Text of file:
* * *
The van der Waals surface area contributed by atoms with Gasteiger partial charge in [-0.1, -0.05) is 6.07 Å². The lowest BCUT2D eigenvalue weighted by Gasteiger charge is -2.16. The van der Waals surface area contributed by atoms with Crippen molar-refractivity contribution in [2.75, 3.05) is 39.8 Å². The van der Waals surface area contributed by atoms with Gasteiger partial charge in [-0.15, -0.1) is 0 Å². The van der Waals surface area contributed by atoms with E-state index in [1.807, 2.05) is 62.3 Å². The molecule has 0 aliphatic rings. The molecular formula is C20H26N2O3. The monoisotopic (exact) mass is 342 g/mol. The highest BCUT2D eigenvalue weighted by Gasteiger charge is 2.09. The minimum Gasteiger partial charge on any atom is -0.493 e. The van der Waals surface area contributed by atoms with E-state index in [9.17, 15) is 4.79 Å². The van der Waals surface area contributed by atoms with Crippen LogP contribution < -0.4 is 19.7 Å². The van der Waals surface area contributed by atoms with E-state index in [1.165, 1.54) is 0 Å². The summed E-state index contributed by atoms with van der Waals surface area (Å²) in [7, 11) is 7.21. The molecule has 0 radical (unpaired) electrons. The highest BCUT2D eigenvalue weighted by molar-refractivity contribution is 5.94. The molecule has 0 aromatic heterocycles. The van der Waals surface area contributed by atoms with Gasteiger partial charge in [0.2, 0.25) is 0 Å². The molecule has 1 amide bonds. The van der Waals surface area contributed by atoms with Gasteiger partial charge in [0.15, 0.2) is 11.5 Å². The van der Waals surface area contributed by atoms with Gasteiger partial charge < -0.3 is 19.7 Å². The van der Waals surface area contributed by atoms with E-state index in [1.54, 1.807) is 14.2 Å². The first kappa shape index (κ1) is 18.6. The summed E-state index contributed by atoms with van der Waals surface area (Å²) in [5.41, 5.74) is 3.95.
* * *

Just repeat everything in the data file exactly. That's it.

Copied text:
The van der Waals surface area contributed by atoms with Gasteiger partial charge in [-0.1, -0.05) is 6.07 Å². The lowest BCUT2D eigenvalue weighted by Gasteiger charge is -2.16. The van der Waals surface area contributed by atoms with Crippen molar-refractivity contribution in [2.75, 3.05) is 39.8 Å². The van der Waals surface area contributed by atoms with Gasteiger partial charge in [-0.15, -0.1) is 0 Å². The van der Waals surface area contributed by atoms with E-state index in [1.807, 2.05) is 62.3 Å². The molecule has 0 aliphatic rings. The molecular formula is C20H26N2O3. The monoisotopic (exact) mass is 342 g/mol. The highest BCUT2D eigenvalue weighted by Gasteiger charge is 2.09. The minimum Gasteiger partial charge on any atom is -0.493 e. The van der Waals surface area contributed by atoms with E-state index in [9.17, 15) is 4.79 Å². The van der Waals surface area contributed by atoms with Crippen LogP contribution < -0.4 is 19.7 Å². The van der Waals surface area contributed by atoms with E-state index in [1.165, 1.54) is 0 Å². The summed E-state index contributed by atoms with van der Waals surface area (Å²) in [7, 11) is 7.21. The molecule has 0 radical (unpaired) electrons. The highest BCUT2D eigenvalue weighted by molar-refractivity contribution is 5.94. The molecule has 0 aromatic heterocycles. The van der Waals surface area contributed by atoms with Gasteiger partial charge in [0.2, 0.25) is 0 Å². The molecule has 1 amide bonds. The van der Waals surface area contributed by atoms with Gasteiger partial charge in [0.15, 0.2) is 11.5 Å². The van der Waals surface area contributed by atoms with Gasteiger partial charge < -0.3 is 19.7 Å². The van der Waals surface area contributed by atoms with E-state index in [1.54, 1.807) is 14.2 Å². The first kappa shape index (κ1) is 18.6. The summed E-state index contributed by atoms with van der Waals surface area (Å²) in [5.41, 5.74) is 3.95.